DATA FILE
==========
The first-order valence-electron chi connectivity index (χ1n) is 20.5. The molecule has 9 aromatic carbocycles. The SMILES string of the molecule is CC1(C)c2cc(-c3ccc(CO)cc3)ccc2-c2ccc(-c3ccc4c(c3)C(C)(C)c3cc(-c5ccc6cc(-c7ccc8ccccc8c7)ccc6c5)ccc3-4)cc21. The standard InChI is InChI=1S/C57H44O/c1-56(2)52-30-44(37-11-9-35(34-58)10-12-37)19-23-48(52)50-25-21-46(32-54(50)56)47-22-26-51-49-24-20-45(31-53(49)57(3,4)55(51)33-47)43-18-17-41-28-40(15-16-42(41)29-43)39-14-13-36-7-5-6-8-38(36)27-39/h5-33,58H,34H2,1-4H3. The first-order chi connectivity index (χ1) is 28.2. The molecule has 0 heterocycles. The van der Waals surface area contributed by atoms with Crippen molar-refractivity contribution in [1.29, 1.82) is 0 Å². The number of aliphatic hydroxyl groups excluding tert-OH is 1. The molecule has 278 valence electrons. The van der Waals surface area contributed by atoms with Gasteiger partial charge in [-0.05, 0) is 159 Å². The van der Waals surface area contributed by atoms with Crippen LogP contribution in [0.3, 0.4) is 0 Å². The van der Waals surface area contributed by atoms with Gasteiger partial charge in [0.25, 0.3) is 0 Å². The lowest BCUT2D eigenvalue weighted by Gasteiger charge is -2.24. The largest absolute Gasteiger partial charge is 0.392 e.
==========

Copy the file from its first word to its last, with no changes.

The first-order valence-electron chi connectivity index (χ1n) is 20.5. The molecule has 9 aromatic carbocycles. The SMILES string of the molecule is CC1(C)c2cc(-c3ccc(CO)cc3)ccc2-c2ccc(-c3ccc4c(c3)C(C)(C)c3cc(-c5ccc6cc(-c7ccc8ccccc8c7)ccc6c5)ccc3-4)cc21. The standard InChI is InChI=1S/C57H44O/c1-56(2)52-30-44(37-11-9-35(34-58)10-12-37)19-23-48(52)50-25-21-46(32-54(50)56)47-22-26-51-49-24-20-45(31-53(49)57(3,4)55(51)33-47)43-18-17-41-28-40(15-16-42(41)29-43)39-14-13-36-7-5-6-8-38(36)27-39/h5-33,58H,34H2,1-4H3. The first-order chi connectivity index (χ1) is 28.2. The molecule has 0 heterocycles. The van der Waals surface area contributed by atoms with Crippen molar-refractivity contribution in [1.29, 1.82) is 0 Å². The number of aliphatic hydroxyl groups excluding tert-OH is 1. The molecule has 278 valence electrons. The van der Waals surface area contributed by atoms with Gasteiger partial charge in [-0.05, 0) is 159 Å². The van der Waals surface area contributed by atoms with Crippen LogP contribution in [0.3, 0.4) is 0 Å². The van der Waals surface area contributed by atoms with Gasteiger partial charge in [0.25, 0.3) is 0 Å². The lowest BCUT2D eigenvalue weighted by Gasteiger charge is -2.24. The largest absolute Gasteiger partial charge is 0.392 e.